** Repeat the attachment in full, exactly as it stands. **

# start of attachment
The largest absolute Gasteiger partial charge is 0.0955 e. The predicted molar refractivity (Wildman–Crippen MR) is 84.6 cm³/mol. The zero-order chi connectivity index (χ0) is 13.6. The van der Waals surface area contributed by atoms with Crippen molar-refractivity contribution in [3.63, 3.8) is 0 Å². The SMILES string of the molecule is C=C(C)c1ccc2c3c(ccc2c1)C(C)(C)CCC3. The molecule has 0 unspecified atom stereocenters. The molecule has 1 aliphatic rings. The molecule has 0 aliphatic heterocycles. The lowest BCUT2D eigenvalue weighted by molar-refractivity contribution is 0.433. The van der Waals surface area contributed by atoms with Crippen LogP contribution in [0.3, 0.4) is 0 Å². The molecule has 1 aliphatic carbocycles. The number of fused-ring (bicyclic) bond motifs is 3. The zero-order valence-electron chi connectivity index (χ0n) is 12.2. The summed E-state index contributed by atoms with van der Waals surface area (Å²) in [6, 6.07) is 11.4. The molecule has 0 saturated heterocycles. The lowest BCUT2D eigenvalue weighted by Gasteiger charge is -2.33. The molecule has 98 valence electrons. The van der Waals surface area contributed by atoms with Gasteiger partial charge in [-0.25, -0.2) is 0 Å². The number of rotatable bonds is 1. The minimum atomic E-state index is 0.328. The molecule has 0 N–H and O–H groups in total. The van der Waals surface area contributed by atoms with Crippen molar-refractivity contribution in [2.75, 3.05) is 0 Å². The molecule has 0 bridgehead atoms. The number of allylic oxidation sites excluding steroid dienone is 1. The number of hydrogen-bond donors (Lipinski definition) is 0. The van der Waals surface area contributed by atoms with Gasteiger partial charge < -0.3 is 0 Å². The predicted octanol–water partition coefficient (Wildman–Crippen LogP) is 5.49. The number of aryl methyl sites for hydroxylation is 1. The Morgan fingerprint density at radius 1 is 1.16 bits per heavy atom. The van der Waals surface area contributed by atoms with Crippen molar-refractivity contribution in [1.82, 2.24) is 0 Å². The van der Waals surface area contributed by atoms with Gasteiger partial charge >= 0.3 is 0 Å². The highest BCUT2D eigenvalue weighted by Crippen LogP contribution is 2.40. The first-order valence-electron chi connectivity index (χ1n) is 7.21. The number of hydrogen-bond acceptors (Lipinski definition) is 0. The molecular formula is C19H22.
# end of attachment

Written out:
The largest absolute Gasteiger partial charge is 0.0955 e. The predicted molar refractivity (Wildman–Crippen MR) is 84.6 cm³/mol. The zero-order chi connectivity index (χ0) is 13.6. The van der Waals surface area contributed by atoms with Crippen molar-refractivity contribution in [3.63, 3.8) is 0 Å². The SMILES string of the molecule is C=C(C)c1ccc2c3c(ccc2c1)C(C)(C)CCC3. The molecule has 0 unspecified atom stereocenters. The molecule has 1 aliphatic rings. The molecule has 0 aliphatic heterocycles. The lowest BCUT2D eigenvalue weighted by molar-refractivity contribution is 0.433. The van der Waals surface area contributed by atoms with Crippen LogP contribution in [0.3, 0.4) is 0 Å². The molecule has 1 aliphatic carbocycles. The number of fused-ring (bicyclic) bond motifs is 3. The zero-order valence-electron chi connectivity index (χ0n) is 12.2. The summed E-state index contributed by atoms with van der Waals surface area (Å²) in [6, 6.07) is 11.4. The molecule has 0 saturated heterocycles. The lowest BCUT2D eigenvalue weighted by Gasteiger charge is -2.33. The molecule has 98 valence electrons. The van der Waals surface area contributed by atoms with Gasteiger partial charge in [-0.25, -0.2) is 0 Å². The number of rotatable bonds is 1. The minimum atomic E-state index is 0.328. The molecule has 0 N–H and O–H groups in total. The van der Waals surface area contributed by atoms with Crippen molar-refractivity contribution in [2.75, 3.05) is 0 Å². The molecule has 0 bridgehead atoms. The number of allylic oxidation sites excluding steroid dienone is 1. The number of hydrogen-bond donors (Lipinski definition) is 0. The van der Waals surface area contributed by atoms with Gasteiger partial charge < -0.3 is 0 Å². The predicted octanol–water partition coefficient (Wildman–Crippen LogP) is 5.49. The number of aryl methyl sites for hydroxylation is 1. The Morgan fingerprint density at radius 1 is 1.16 bits per heavy atom. The van der Waals surface area contributed by atoms with Crippen molar-refractivity contribution in [1.82, 2.24) is 0 Å². The van der Waals surface area contributed by atoms with Gasteiger partial charge >= 0.3 is 0 Å². The highest BCUT2D eigenvalue weighted by Crippen LogP contribution is 2.40. The first-order valence-electron chi connectivity index (χ1n) is 7.21. The number of hydrogen-bond acceptors (Lipinski definition) is 0. The molecular formula is C19H22.